Fight for Lake Sunapee access continues

NEWBURY, N.H. – This past summer, New Hampshire Gov. Chris Sununu killed plans to build the only state-owned public access area on Lake Sunapee, the state’s sixth largest water body. But anger and opposition to that move continues, with lawsuits filed by sportsmen groups.

“The governor, frankly, is trying to screw us,” said Dick Smith, conservation director for one of those groups, the New Hampshire Bass Federation.

“Somehow, someway, the property owners around Lake Sunapee have been able to dig in around the governor,” he added. “I don’t want to give up on Wild Goose or sell it. It has been studied over 20 years, thoroughly vetted and should be built as intended.”

Meanwhile, a letter signed by New Hampshire Fish & Game Commission Chairman Theodore Tichy and unanimously approved by the commission said, “We feel the delay is due to a few wealthy individuals who have ownership on the shores of Sunapee and want to keep our sixth largest lake as their own private domain.

“Countless hours and over $400,000 of the public’s money has been spent on studies, engineering and permitting to date. To throw this away because of selfish feelings of a few individuals should be a crime.”

Commissioner Tom Hubert added, “I don’t think there is anyone more disappointed in the governor’s actions.

“He is preventing us from doing our jobs and has thwarted due process in this case beyond belief,” said Hubert. “This is wealthy landowners, and he has confirmed that it is their lake.”

In 1990, a 3.3-acre parcel known as Wild Goose was given to the New Hampshire Fish and Game Department (FGD) with the understanding that it would be developed into a public boat access. The Land Conservation Investment Program donated the site after purchasing 133 acres on Lake Sunapee in a foreclosure auction. The rest of the acreage was added to Sunapee State Park.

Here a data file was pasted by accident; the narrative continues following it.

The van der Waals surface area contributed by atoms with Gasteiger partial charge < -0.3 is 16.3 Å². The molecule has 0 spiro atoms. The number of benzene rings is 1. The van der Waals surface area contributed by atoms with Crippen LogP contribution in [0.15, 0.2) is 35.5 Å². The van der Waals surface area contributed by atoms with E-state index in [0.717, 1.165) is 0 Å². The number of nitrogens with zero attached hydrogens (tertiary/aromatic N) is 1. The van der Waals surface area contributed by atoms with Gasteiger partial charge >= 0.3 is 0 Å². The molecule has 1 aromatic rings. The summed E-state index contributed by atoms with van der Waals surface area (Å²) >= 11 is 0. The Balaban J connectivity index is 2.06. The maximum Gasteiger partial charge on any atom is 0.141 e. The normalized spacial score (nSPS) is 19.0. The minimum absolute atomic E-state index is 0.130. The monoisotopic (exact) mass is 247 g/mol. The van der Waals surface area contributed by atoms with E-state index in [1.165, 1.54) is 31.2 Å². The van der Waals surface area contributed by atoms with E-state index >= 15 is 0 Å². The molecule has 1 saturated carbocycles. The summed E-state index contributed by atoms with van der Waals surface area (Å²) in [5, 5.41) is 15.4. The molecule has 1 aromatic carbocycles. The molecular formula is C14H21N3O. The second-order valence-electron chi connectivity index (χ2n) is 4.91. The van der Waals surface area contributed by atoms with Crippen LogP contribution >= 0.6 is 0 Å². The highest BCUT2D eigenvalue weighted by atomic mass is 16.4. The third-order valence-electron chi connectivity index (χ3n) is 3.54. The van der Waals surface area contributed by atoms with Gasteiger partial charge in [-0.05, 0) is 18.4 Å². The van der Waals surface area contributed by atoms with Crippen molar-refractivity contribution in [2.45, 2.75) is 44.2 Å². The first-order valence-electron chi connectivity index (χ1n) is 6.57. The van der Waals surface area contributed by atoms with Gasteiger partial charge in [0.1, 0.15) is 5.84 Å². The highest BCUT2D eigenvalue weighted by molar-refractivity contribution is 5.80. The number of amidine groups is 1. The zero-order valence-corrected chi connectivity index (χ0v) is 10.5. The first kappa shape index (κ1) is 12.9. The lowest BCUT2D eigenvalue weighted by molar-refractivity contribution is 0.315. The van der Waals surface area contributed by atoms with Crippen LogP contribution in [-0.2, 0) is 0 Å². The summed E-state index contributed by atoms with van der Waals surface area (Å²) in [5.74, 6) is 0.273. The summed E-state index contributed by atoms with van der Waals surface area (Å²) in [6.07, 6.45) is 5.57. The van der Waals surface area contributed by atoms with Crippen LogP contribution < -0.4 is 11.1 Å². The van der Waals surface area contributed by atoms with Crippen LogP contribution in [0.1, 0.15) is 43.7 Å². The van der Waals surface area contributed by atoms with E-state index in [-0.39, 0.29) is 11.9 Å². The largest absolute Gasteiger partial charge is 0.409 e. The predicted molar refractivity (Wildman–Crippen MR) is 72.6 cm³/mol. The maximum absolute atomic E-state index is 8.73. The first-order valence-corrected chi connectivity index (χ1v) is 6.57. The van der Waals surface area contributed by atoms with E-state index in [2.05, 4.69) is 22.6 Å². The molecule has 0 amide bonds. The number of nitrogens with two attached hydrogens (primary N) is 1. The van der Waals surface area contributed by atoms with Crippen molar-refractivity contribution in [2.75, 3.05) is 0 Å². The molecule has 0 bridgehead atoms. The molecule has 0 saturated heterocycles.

In explaining its role, FGD said, “New Hampshire’s waters are owned by the public. The New Hampshire Fish and Game Department’s legal authority and responsibility is to provide access for all people to all ‘great ponds’ (lakes and ponds 10 acres or larger in area).

Providing access at Wild Goose, it added, would “fulfill our responsibility to be inclusive of everyone, and to not discriminate against those who are not otherwise able to access Lake Sunapee, the sixth largest lake in the state.”

But local opposition to the public access site and legal maneuverings have delayed construction for more than 25 years, with the New Hampshire Supreme Court twice ruling against those who wanted to block the plan.

Local critics cited environmental impact and dangerous entry to the area from Route 103 because of traffic as reasons for their opposition.

“The site was small, the project was really big, the site sloped and environmentally would have done a lot of damage,” said June Fichter of the Lake Sunapee Protective Association.

Then in July Sununu abruptly pulled renewal of the wetlands permit extension from the Governor and Council agenda for Aug. 2, meaning the permit expired at the end of that month.

”This project has been debated for the last 20 years, and it is time to put an end to this flawed plan,” he said. “Public access to our state’s waterways is important and essential, and we will work with the residents of the area to find a better solution to ensure greater public access.”

In the face of blowback by anglers and many others, the governor announced in September that he was establishing a commission to study the issue.

“Trying to salvage a flawed and controversial idea that has not gone anywhere in over 20 years and that was left without funding by the legislature is not a viable plan to increase public access on Lake Sunapee,” Sununu said in a statement. “My priority remains bringing forward a real proposal that will actually allow Granite Staters greater access to our Lake Sunapee.”

The 15-member commission, with at least six members from communities on the lake, will prepare a report with recommendations by March 1.     

Not surprisingly, those who oppose the Wild Goose public access were pleased.

“Maybe a very fresh perspective on looking at this would be beneficial,” said state Rep. Dan Wolf of Newbury. “I’m very optimistic that the commission can find an alternative to meet the needs of all parties.”

FGD Executive Director Glenn Normandeau countered, “We bent over backwards to try and take into account all of the criticism people had of the site.

“But at the end of the day, we are where we are,” he said.

That includes Sununu replacing Tichy as chairman of the commission, following its criticism of the governor’s actions. In a statement announcing his decision, Sununu did not directly address the controversy.